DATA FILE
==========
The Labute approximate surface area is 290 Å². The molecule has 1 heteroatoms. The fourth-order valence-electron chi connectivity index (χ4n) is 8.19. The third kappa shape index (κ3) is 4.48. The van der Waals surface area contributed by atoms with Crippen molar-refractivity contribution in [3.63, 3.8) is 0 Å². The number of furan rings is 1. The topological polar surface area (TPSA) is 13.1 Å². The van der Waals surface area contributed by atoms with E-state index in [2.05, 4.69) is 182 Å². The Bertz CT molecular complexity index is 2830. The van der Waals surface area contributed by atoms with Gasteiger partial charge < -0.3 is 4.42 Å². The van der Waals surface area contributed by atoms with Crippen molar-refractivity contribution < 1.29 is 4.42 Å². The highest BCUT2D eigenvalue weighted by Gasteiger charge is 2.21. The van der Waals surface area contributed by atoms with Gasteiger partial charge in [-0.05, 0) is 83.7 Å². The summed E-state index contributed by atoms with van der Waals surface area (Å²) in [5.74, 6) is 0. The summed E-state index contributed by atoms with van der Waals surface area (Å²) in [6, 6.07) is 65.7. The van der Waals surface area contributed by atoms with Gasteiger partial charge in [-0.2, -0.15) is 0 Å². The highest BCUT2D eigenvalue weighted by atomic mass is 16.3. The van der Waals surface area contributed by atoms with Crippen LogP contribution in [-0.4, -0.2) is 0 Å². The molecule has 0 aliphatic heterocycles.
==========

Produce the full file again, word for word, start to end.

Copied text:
The Labute approximate surface area is 290 Å². The molecule has 1 heteroatoms. The fourth-order valence-electron chi connectivity index (χ4n) is 8.19. The third kappa shape index (κ3) is 4.48. The van der Waals surface area contributed by atoms with Crippen molar-refractivity contribution in [3.63, 3.8) is 0 Å². The number of furan rings is 1. The topological polar surface area (TPSA) is 13.1 Å². The van der Waals surface area contributed by atoms with E-state index in [2.05, 4.69) is 182 Å². The Bertz CT molecular complexity index is 2830. The van der Waals surface area contributed by atoms with Gasteiger partial charge < -0.3 is 4.42 Å². The van der Waals surface area contributed by atoms with Crippen molar-refractivity contribution < 1.29 is 4.42 Å². The highest BCUT2D eigenvalue weighted by Gasteiger charge is 2.21. The van der Waals surface area contributed by atoms with Gasteiger partial charge in [-0.05, 0) is 83.7 Å². The summed E-state index contributed by atoms with van der Waals surface area (Å²) in [5.74, 6) is 0. The summed E-state index contributed by atoms with van der Waals surface area (Å²) in [6, 6.07) is 65.7. The van der Waals surface area contributed by atoms with Gasteiger partial charge in [-0.2, -0.15) is 0 Å². The highest BCUT2D eigenvalue weighted by atomic mass is 16.3. The van der Waals surface area contributed by atoms with Crippen LogP contribution in [-0.4, -0.2) is 0 Å². The molecule has 0 aliphatic heterocycles.